Nov. 15 (Bloomberg) -- EMC Corp.’s $2.25 billion purchase of Isilon Systems Inc. pushes it deeper into the $19 billion external-storage market and gives it more ammunition against rivals NetApp Inc. and International Business Machines Corp.
Isilon, which EMC agreed to buy today for $33.85 a share in cash, sells so-called scale-out network-attached storage -- systems that can be quickly added to boost space for data, video and digital images. The price was 29 percent higher than the Seattle-based company’s closing stock price on Nov. 12.
With Isilon, EMC expects to generate $1 billion in annual sales from the market by the second half of 2012, more than triple what it currently gets alone. The purchase also would help EMC catch up with competitors’ technology in the scale-out market, said Sid Parakh, an analyst at McAdams Wright Ragen.
Isilon has “a good set of products,” the Seattle-based analyst said. “While EMC has some products in this segment and plans to launch more there, they lag both NetApp and Isilon.”
The deal won’t have a material effect on this year’s earnings, Hopkinton, Massachusetts-based EMC said today on a call with analysts. Buying Isilon will add to earnings, excluding some costs, the following year, EMC said. It expects to complete the deal this year.
Isilon gained $7.48, or 28 percent, to $33.77 at 4 p.m. New York time in Nasdaq Stock Market trading. EMC fell 27 cents to $21.45 in New York Stock Exchange composite trading.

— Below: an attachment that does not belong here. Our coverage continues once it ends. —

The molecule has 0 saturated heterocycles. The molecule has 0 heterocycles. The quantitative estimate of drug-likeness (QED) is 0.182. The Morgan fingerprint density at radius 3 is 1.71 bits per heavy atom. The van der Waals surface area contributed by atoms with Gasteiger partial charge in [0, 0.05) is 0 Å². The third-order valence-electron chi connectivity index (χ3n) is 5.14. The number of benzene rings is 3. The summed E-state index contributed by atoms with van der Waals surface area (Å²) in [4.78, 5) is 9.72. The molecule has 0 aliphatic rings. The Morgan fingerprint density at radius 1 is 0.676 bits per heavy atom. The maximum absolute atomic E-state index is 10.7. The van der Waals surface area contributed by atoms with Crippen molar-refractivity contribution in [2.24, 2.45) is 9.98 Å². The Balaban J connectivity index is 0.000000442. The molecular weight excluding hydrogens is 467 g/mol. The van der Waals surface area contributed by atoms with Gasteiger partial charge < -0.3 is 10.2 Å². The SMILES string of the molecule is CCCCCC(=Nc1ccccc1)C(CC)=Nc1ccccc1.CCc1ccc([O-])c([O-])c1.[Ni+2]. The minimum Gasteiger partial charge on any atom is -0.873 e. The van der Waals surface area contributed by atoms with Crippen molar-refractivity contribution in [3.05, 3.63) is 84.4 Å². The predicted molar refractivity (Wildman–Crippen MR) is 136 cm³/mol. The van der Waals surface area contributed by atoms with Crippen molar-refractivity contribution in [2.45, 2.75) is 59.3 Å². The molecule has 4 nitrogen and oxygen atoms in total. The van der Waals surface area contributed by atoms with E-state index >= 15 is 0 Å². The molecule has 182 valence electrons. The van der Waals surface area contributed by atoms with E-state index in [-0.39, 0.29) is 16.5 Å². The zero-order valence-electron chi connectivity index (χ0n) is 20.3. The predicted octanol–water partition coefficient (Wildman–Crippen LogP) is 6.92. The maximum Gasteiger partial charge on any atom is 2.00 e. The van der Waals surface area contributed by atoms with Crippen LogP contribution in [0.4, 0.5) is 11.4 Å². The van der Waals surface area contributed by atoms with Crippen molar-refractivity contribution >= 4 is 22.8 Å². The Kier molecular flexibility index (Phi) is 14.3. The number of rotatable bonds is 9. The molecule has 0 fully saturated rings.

Search for Buyers
Isilon shares had already risen almost fourfold this year before today, spurred by takeover speculation. The company hired Frank Quattrone’s Qatalyst Partners to find bidders, two people familiar with the situation told Bloomberg News last month. Morgan Stanley acted as co-adviser to Isilon.
Skadden Arps Slate Meagher & Flom LLP provided legal advice to EMC while Wilson Sonsini Goodrich & Rosati acted as legal adviser to Isilon.
Storage businesses have become increasingly attractive takeover candidates as large technology companies fill out their product lines. In September, Hewlett-Packard Co. snapped up data-storage maker 3Par Inc. following a bidding war with Dell Inc. The companies are using the acquisitions to bolster their data-center offerings, letting them sell servers, software and storage under one roof.
EMC also faces a threat from NetApp, which has targeted the scale-out market, said Daniel Ives, an analyst at FBR Capital Markets in New York. He has an “outperform” rating on EMC’s shares.
“This is a nice step towards defending EMC’s turf,” he said in a report to clients.
EMC will combine Isilon’s products with its Atmos line to help handle applications that generate massive amounts of information. That includes DNA research, online streaming of movies and tracking earthquakes, EMC said.
While Isilon is first in the scale-out segment of the industry, EMC leads the total market for external storage computers. IBM and NetApp rank second and third, according to Framingham, Massachusetts-based IDC.
The purchase price is 154 times earnings before interest, taxes, depreciation and amortization, compared with the median multiple of 16 times Ebitda for similar deals in the past five years, according to Bloomberg data.
Isilon, which has about 500 employees, has agreed not to solicit bids from other companies, though it can still consider them, according to a filing with the Securities and Exchange Commission. If Isilon terminates the deal, it will pay EMC a $100 million fee, according to the filing.
(EMC held a conference call to discuss the deal today. Go to http://www.emc.com/about/investor-relations/index.htm for a replay.)
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